Police Commissioner Danielle Outlaw said Tuesday she intends to suspend and fire the officer who fatally shot 12-year-old Thomas “TJ” Siderio Jr. last week in South Philadelphia.
The officer, who authorities have not identified, violated the department’s policies and used excessive force, Outlaw said. Thomas was shot in the back after allegedly firing one bullet into an unmarked police car.
“This incident does not reflect who we are as the Philadelphia Police Department,” Outlaw said Tuesday, flanked by top PPD officials. “It is not aligned with our values of honor, integrity and service.”
She said the officer will be suspended for 30 days and then dismissed as soon as a month from this Friday, due to notification requirements in the PPD’s collective bargaining agreement.
Police officials have withheld the name of the officer, and Outlaw said the information would not be released until there is no longer a “credible threat” to their safety.
Outlaw, during Tuesday’s news conference, declined to discuss specifics of the investigation into the police killing — not commenting on such issues as whether Thomas was holding a gun when he was shot or if the shooting was captured on surveillance video.
“We’re not trying to hide anything, but there’s ongoing investigations,” she said. “We don’t want to taint any witness testimony.”
Any criminal charges against the officer would come from District Attorney Larry Krasner’s office, and he said in a statement Tuesday that his team’s findings will be released when appropriate.
“The death of a child is always a tragedy, and in this instance, a factually complex and deeply troubling one based on preliminary investigative information,” Krasner said.
Fraternal Order of Police Lodge 5, which represents city officers, did not comment on the case Tuesday.
Four plainclothes officers in an undercover car spotted Thomas and a 17-year-old boy on bicycles at around 7:20 p.m. March 1 on the corner of 18th and Barbara streets.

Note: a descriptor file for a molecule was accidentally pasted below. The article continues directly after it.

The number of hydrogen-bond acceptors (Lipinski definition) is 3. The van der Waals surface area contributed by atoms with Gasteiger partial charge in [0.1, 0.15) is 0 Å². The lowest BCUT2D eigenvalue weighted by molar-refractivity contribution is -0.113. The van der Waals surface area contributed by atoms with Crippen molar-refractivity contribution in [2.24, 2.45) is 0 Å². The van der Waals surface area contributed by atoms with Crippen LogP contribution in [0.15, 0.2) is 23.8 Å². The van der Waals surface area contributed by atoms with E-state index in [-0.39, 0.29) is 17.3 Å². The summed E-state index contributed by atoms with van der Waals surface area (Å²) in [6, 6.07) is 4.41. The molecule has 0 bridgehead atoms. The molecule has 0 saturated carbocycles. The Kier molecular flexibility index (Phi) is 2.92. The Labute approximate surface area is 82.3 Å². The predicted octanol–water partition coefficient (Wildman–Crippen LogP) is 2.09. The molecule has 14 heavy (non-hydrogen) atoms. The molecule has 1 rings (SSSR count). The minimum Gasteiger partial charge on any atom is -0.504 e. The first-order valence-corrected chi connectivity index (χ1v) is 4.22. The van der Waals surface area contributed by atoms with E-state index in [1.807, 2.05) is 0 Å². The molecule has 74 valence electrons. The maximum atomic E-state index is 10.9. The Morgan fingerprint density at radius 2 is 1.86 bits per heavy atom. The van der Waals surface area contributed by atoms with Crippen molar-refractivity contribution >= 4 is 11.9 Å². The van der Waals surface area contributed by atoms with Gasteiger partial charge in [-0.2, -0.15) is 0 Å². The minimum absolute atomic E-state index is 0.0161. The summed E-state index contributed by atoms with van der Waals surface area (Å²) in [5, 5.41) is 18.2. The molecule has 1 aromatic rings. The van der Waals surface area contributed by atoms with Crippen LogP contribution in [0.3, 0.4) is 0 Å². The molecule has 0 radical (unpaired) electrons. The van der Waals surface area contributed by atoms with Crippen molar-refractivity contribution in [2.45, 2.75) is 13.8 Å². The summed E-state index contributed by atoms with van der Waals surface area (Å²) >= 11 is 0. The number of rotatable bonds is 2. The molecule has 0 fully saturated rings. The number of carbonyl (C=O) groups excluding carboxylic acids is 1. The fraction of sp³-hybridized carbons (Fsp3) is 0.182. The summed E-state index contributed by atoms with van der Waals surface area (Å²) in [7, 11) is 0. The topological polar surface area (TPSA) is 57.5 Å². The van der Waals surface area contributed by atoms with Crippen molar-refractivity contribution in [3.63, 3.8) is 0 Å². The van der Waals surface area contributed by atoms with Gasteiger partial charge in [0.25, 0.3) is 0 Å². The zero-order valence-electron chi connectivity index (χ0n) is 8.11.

Police have said the officers were conducting a firearm investigation and wanted to talk with the older boy, who was later questioned and released.
A shot, believed to be discharged by Thomas, was fired into the car, leaving a hole in the window and landing in a headrest, authorities said.
Outlaw said the preliminary investigation indicated the plainclothes officers activated the red-and-blue emergency lights on their vehicle before any shots were fired.
One of the four officers was injured when he was hit in the face by glass shards. He was briefly hospitalized.
Two officers got out of the vehicle, and each fired a shot at Thomas, who still had a gun in his hand when he started to run away from police down Barbara Street, Outlaw said.
At that point, the officer set to be suspended allegedly chased him down and fired two shots, one of which hit the boy in the upper right part of his back and exited through his chest.
Police recovered a loaded 9mm handgun with a laser sight that had been reported stolen, according to authorities.
“It’s tragic that we have trigger pullers as young as 12,” Outlaw said. “It’s tragic that we had one of our own, again, go against everything we say we are.”
“I rarely lose sleep over work stuff,” she added. “I’ve lost sleep over this.”
Thomas’s funeral service is scheduled for Thursday morning at South Philadelphia’s Lighthouse Baptist Church. A 7th grader at Sharswood Elementary School, family members remember him as “a lively, funny child who was always laughing and smiling,” his obituary says.